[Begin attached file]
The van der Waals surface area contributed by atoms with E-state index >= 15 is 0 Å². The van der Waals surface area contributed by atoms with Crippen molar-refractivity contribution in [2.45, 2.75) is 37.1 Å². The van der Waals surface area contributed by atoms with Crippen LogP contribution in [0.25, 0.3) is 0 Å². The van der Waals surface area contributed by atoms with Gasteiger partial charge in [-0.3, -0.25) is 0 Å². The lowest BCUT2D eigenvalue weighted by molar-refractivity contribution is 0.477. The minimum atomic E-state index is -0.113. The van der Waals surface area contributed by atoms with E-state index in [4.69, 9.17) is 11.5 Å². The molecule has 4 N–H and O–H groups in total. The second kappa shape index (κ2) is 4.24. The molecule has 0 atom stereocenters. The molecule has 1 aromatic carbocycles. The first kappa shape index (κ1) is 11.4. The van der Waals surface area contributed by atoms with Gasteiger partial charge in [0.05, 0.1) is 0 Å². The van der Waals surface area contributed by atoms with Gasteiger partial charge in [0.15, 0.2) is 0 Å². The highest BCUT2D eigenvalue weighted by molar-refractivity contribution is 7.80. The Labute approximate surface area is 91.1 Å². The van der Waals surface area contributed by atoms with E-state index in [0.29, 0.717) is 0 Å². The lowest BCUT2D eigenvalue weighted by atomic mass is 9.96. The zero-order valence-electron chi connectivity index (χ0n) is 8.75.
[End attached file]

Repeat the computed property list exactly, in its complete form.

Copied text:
The van der Waals surface area contributed by atoms with E-state index >= 15 is 0 Å². The van der Waals surface area contributed by atoms with Crippen molar-refractivity contribution in [2.45, 2.75) is 37.1 Å². The van der Waals surface area contributed by atoms with Crippen LogP contribution in [0.25, 0.3) is 0 Å². The van der Waals surface area contributed by atoms with Gasteiger partial charge in [-0.3, -0.25) is 0 Å². The lowest BCUT2D eigenvalue weighted by molar-refractivity contribution is 0.477. The minimum atomic E-state index is -0.113. The van der Waals surface area contributed by atoms with E-state index in [4.69, 9.17) is 11.5 Å². The molecule has 4 N–H and O–H groups in total. The second kappa shape index (κ2) is 4.24. The molecule has 0 atom stereocenters. The molecule has 1 aromatic carbocycles. The first kappa shape index (κ1) is 11.4. The van der Waals surface area contributed by atoms with Gasteiger partial charge in [0.05, 0.1) is 0 Å². The van der Waals surface area contributed by atoms with Gasteiger partial charge in [0.15, 0.2) is 0 Å². The highest BCUT2D eigenvalue weighted by molar-refractivity contribution is 7.80. The Labute approximate surface area is 91.1 Å². The van der Waals surface area contributed by atoms with E-state index in [0.29, 0.717) is 0 Å². The lowest BCUT2D eigenvalue weighted by atomic mass is 9.96. The zero-order valence-electron chi connectivity index (χ0n) is 8.75.